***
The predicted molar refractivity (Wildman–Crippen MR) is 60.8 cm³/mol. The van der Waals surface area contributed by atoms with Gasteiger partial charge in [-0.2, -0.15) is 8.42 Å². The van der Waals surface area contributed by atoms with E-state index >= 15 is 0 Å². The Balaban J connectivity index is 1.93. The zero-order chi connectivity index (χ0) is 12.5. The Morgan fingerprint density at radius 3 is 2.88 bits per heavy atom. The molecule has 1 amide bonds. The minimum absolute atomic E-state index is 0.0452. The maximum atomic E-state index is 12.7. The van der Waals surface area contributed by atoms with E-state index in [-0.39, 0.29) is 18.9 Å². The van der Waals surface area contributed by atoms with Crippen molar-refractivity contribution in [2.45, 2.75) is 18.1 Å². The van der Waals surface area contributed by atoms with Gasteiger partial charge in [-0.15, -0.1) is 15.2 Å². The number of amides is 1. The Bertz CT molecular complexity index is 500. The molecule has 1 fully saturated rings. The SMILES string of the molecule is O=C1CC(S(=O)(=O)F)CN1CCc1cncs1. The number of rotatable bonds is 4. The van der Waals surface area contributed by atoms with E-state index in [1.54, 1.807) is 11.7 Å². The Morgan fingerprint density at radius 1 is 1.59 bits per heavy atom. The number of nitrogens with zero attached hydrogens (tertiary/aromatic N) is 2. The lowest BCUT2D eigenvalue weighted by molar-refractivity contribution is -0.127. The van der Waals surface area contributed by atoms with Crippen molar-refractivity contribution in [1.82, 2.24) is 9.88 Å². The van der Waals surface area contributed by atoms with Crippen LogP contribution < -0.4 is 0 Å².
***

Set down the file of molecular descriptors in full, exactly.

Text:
The predicted molar refractivity (Wildman–Crippen MR) is 60.8 cm³/mol. The van der Waals surface area contributed by atoms with Gasteiger partial charge in [-0.2, -0.15) is 8.42 Å². The van der Waals surface area contributed by atoms with E-state index >= 15 is 0 Å². The Balaban J connectivity index is 1.93. The zero-order chi connectivity index (χ0) is 12.5. The Morgan fingerprint density at radius 3 is 2.88 bits per heavy atom. The molecule has 1 amide bonds. The minimum absolute atomic E-state index is 0.0452. The maximum atomic E-state index is 12.7. The van der Waals surface area contributed by atoms with E-state index in [-0.39, 0.29) is 18.9 Å². The van der Waals surface area contributed by atoms with Crippen molar-refractivity contribution in [2.45, 2.75) is 18.1 Å². The van der Waals surface area contributed by atoms with Gasteiger partial charge in [-0.15, -0.1) is 15.2 Å². The number of amides is 1. The Bertz CT molecular complexity index is 500. The molecule has 1 fully saturated rings. The SMILES string of the molecule is O=C1CC(S(=O)(=O)F)CN1CCc1cncs1. The number of rotatable bonds is 4. The van der Waals surface area contributed by atoms with E-state index in [1.54, 1.807) is 11.7 Å². The Morgan fingerprint density at radius 1 is 1.59 bits per heavy atom. The number of nitrogens with zero attached hydrogens (tertiary/aromatic N) is 2. The lowest BCUT2D eigenvalue weighted by molar-refractivity contribution is -0.127. The van der Waals surface area contributed by atoms with Crippen molar-refractivity contribution in [1.82, 2.24) is 9.88 Å². The van der Waals surface area contributed by atoms with Crippen LogP contribution < -0.4 is 0 Å².